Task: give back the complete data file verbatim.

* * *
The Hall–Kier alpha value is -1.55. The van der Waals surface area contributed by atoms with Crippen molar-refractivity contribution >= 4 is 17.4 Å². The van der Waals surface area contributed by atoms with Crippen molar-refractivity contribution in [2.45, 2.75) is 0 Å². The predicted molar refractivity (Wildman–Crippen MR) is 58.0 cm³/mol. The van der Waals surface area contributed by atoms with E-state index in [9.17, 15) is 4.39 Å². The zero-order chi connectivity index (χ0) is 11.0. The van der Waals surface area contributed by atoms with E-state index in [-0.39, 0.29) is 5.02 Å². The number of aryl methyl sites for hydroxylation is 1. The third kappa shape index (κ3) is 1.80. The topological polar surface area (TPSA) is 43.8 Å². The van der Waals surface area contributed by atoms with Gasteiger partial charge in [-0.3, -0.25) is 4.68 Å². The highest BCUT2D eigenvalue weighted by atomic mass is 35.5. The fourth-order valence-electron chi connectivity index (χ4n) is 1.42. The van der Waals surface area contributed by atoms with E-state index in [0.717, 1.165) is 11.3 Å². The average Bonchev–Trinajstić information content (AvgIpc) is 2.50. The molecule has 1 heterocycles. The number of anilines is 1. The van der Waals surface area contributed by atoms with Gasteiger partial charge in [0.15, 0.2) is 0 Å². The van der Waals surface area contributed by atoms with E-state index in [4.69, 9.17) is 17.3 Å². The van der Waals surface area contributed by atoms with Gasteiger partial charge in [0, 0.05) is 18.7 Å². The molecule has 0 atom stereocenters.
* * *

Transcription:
The Hall–Kier alpha value is -1.55. The van der Waals surface area contributed by atoms with Crippen molar-refractivity contribution >= 4 is 17.4 Å². The van der Waals surface area contributed by atoms with Crippen molar-refractivity contribution in [2.45, 2.75) is 0 Å². The predicted molar refractivity (Wildman–Crippen MR) is 58.0 cm³/mol. The van der Waals surface area contributed by atoms with E-state index in [9.17, 15) is 4.39 Å². The zero-order chi connectivity index (χ0) is 11.0. The van der Waals surface area contributed by atoms with E-state index in [-0.39, 0.29) is 5.02 Å². The number of aryl methyl sites for hydroxylation is 1. The third kappa shape index (κ3) is 1.80. The topological polar surface area (TPSA) is 43.8 Å². The van der Waals surface area contributed by atoms with Gasteiger partial charge in [-0.3, -0.25) is 4.68 Å². The highest BCUT2D eigenvalue weighted by atomic mass is 35.5. The fourth-order valence-electron chi connectivity index (χ4n) is 1.42. The van der Waals surface area contributed by atoms with E-state index in [0.717, 1.165) is 11.3 Å². The average Bonchev–Trinajstić information content (AvgIpc) is 2.50. The molecule has 1 heterocycles. The number of anilines is 1. The van der Waals surface area contributed by atoms with Gasteiger partial charge in [0.15, 0.2) is 0 Å². The van der Waals surface area contributed by atoms with E-state index in [4.69, 9.17) is 17.3 Å². The van der Waals surface area contributed by atoms with Gasteiger partial charge in [0, 0.05) is 18.7 Å². The molecule has 0 atom stereocenters.